Observer Organizations

Any non-profit body or agency qualified in matters covered by the IPCC, whether national or international, governmental or intergovernmental, may be admitted as an IPCC Observer Organization.

UN bodies and organizations are admitted as observers if they so request, and organizations with existing observer status with the WMO or the UN may be considered as observers of the IPCC, subject to acceptance by the Panel. The IPCC has at present 29 Observer Organizations among UN bodies and organizations and 87 non-UN observers.

Representatives of observer organizations may attend sessions of the IPCC and the plenary sessions of the IPCC Working Groups. These experts participate in the review process in their own name and not on behalf of the Observer Organization.

The policy and process for admitting Observer Organizations are available here;  [ English | ArabicChinese | French | Russian | Spanish ]. The list of IPCC Observer Organizations is available here.


The IPCC organizes scoping meetings of experts and meetings of lead authors to prepare reports. It organizes expert meetings and workshops on various topics to support its work program and publishes the proceedings of these meetings.

To communicate its findings and explain its work, the IPCC takes part in outreach activities organized by the IPCC or hosted by other organizations, and provides speakers to other conferences.

More information on sessions of the IPCC, its Working Groups and the Bureau can be found in the Documentation section.

The IPCC Organization Bureau

The Panel elects a Bureau to provide guidance to the Panel on the scientific and technical aspects of its work, advise on related management and strategic issues, and take decisions on specific issues within its mandate.

It currently has 34 members who aren’t paid by the Programme. Members of the Bureau are elected by the Panel for the duration of an assessment cycle and must reflect a balanced geographic representation, with due consideration for scientific and technical requirements.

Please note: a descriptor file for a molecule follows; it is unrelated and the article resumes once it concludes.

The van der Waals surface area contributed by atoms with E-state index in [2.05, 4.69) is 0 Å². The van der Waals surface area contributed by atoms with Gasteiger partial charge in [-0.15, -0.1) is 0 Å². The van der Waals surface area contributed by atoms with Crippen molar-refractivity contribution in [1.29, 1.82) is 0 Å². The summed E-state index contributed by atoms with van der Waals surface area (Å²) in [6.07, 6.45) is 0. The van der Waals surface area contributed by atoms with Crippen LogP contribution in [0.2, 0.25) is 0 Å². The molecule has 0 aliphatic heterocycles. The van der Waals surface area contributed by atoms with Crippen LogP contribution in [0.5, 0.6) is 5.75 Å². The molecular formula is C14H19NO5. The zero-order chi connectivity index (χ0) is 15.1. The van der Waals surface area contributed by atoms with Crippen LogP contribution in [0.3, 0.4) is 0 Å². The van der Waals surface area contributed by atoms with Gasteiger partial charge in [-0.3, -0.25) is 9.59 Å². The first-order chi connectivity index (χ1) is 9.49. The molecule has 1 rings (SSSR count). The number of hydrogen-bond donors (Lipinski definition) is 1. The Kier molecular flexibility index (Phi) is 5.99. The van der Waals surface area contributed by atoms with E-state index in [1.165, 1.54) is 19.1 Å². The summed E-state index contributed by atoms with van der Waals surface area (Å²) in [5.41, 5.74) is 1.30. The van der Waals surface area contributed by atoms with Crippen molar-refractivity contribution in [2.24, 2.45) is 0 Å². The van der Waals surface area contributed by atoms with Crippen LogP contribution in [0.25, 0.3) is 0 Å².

The Co-Chairs and Vice-Chairs of each Working Group form the Bureau of that Working Group.

The Task Force Bureau (TFB)

The Task Force on National Greenhouse Gas Inventories (TFI) has its own Task Force Bureau (TFB) composed of 12 members and the two Co-Chairs of the TFI. The TFB overseas the National Greenhouse Gas Inventories Programme. The results of the elections are available here.

The Executive Committee

The IPCC Chair, IPCC Vice-Chairs, and the Co-Chairs of the three Working Groups and the Task Force on National Greenhouse Gas Inventories form the Executive Committee (ExCom).

The ExCom’s role is to strengthen and facilitate the timely and effective implementation of the IPCC work program in accordance with the IPCC’s Principles and Procedures, the decisions of the Panel, and the advice of the Bureau.

It includes advisory members the head of the IPCC Secretariat and the heads of the Technical Support Units of the Working Groups and TFI. The ExCom addresses issues related to IPCC products and its work program.

That requires prompt attention between Panel Sessions and strengthens coordination. Between Working Groups and the Task Force on National Greenhouse Gas Inventories on activities related to the production of assessment reports and other relevant IPCC products.

It also undertakes communication and outreach activities and oversees the response to possible errors in completed assessments and other IPCC products based on the Error Protocol.

Working Groups and Task Force

IPCC assessments and special reports are prepared by three Working Groups, each looking at a different aspect of the science related to climate change. Including;